In this regard, the Group wishes to urge UNCTAD to continue to undertake further work and research on energy as mandated by the Accra Accord. But more importantly, we call on UNCTAD to provide advice and assistance on energy development that can help developing countries gain access to affordable energy and to its efficient use. Such energy should also be available in the quantities necessary to fuel development.

Mr. Chairman,

With regard to the report of expert meetings to be dealt with under agenda item 3, the Group wishes to commend the improvement of these meetings, both in terms of increased level of participation and the quality of outcomes obtained. The Group wishes to see substantive discussions during this meeting which gear towards further expanding on the useful recommendations put forward by the experts with a view to enhance the objectives of UNCTAD as provided for in the Accra Accord.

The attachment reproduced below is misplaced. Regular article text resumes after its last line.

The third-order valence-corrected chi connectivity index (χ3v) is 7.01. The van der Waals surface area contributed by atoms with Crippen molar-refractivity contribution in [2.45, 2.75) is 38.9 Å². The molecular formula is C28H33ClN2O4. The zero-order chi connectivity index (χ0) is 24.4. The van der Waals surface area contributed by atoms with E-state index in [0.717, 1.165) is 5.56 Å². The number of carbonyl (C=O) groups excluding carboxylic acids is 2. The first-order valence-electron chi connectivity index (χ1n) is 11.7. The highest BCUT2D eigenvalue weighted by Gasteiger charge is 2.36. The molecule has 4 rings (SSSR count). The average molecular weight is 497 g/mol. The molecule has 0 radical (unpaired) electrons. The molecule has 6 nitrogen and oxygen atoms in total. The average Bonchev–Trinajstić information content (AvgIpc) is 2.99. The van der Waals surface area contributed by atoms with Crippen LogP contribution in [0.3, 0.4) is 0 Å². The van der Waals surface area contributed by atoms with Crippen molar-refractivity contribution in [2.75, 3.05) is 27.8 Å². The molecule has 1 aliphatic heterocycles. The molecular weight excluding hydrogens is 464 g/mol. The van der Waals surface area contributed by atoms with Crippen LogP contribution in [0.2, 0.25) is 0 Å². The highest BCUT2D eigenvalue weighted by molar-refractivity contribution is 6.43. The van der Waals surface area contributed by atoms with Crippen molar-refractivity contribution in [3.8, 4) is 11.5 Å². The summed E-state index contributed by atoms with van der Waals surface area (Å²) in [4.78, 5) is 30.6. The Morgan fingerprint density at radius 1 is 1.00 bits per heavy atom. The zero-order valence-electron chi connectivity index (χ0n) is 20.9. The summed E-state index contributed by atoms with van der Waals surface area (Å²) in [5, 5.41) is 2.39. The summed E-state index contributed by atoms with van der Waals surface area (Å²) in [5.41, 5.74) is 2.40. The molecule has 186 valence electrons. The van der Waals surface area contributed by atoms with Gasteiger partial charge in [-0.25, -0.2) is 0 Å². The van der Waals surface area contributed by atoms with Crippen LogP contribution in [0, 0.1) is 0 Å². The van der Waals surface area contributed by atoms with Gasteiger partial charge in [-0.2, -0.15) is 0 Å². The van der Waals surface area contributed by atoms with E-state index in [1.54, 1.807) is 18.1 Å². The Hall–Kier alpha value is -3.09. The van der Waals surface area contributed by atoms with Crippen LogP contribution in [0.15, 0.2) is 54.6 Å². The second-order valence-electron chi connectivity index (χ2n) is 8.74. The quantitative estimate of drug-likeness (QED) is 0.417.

Similarly, with respect to agenda item 5 on Promoting and Strengthening Synergies among the Three Pillars, the Group is satisfied with the implementation of the Accra Accord so far, as reported in the documents prepared by the Secretariat. Nevertheless, we hope to see the implementation level further enhanced this year, through the valuable guidance from this Commission meeting.

Mr. Chairman,

In closing, I wish to again emphasize that the Group looks forward to fruitful and substantive deliberations throughout the course of this week. We stand ready to engage in a constructive dialogue with a view to achieving the objectives of this meeting.

Thank you.

© The Group of 77